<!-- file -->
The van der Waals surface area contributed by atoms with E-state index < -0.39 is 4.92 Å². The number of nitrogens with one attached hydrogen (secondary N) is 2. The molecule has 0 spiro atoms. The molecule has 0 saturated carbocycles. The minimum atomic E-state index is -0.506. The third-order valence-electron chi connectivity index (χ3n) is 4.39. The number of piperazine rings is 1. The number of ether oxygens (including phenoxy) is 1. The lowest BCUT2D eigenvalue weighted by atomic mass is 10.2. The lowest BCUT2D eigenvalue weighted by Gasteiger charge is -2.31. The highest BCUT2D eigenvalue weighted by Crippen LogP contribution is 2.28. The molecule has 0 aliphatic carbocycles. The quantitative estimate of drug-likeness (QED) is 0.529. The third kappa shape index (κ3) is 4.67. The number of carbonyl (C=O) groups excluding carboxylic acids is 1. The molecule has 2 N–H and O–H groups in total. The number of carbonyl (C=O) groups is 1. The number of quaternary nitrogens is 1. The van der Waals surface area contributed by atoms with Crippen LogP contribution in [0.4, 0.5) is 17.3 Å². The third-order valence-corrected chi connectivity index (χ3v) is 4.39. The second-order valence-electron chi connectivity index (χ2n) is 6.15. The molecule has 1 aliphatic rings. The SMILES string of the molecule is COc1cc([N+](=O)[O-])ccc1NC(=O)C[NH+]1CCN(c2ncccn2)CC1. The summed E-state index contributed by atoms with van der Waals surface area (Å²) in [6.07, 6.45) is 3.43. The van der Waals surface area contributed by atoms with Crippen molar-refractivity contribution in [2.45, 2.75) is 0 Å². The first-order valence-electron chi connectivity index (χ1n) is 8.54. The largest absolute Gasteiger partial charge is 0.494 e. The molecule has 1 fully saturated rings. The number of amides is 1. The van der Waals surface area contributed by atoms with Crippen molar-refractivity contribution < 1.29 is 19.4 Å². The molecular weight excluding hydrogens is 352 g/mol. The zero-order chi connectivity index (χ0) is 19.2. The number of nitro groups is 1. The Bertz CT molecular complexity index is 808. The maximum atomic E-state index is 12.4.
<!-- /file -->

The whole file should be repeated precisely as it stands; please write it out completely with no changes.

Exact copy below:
The van der Waals surface area contributed by atoms with E-state index < -0.39 is 4.92 Å². The number of nitrogens with one attached hydrogen (secondary N) is 2. The molecule has 0 spiro atoms. The molecule has 0 saturated carbocycles. The minimum atomic E-state index is -0.506. The third-order valence-electron chi connectivity index (χ3n) is 4.39. The number of piperazine rings is 1. The number of ether oxygens (including phenoxy) is 1. The lowest BCUT2D eigenvalue weighted by atomic mass is 10.2. The lowest BCUT2D eigenvalue weighted by Gasteiger charge is -2.31. The highest BCUT2D eigenvalue weighted by Crippen LogP contribution is 2.28. The molecule has 0 aliphatic carbocycles. The quantitative estimate of drug-likeness (QED) is 0.529. The third kappa shape index (κ3) is 4.67. The number of carbonyl (C=O) groups excluding carboxylic acids is 1. The molecule has 2 N–H and O–H groups in total. The number of carbonyl (C=O) groups is 1. The number of quaternary nitrogens is 1. The van der Waals surface area contributed by atoms with Crippen LogP contribution in [0.4, 0.5) is 17.3 Å². The third-order valence-corrected chi connectivity index (χ3v) is 4.39. The second-order valence-electron chi connectivity index (χ2n) is 6.15. The molecule has 1 aliphatic rings. The SMILES string of the molecule is COc1cc([N+](=O)[O-])ccc1NC(=O)C[NH+]1CCN(c2ncccn2)CC1. The summed E-state index contributed by atoms with van der Waals surface area (Å²) in [6.07, 6.45) is 3.43. The van der Waals surface area contributed by atoms with Crippen molar-refractivity contribution in [2.45, 2.75) is 0 Å². The first-order valence-electron chi connectivity index (χ1n) is 8.54. The largest absolute Gasteiger partial charge is 0.494 e. The molecule has 1 fully saturated rings. The number of amides is 1. The van der Waals surface area contributed by atoms with Crippen molar-refractivity contribution < 1.29 is 19.4 Å². The molecular weight excluding hydrogens is 352 g/mol. The zero-order chi connectivity index (χ0) is 19.2. The number of nitro groups is 1. The Bertz CT molecular complexity index is 808. The maximum atomic E-state index is 12.4.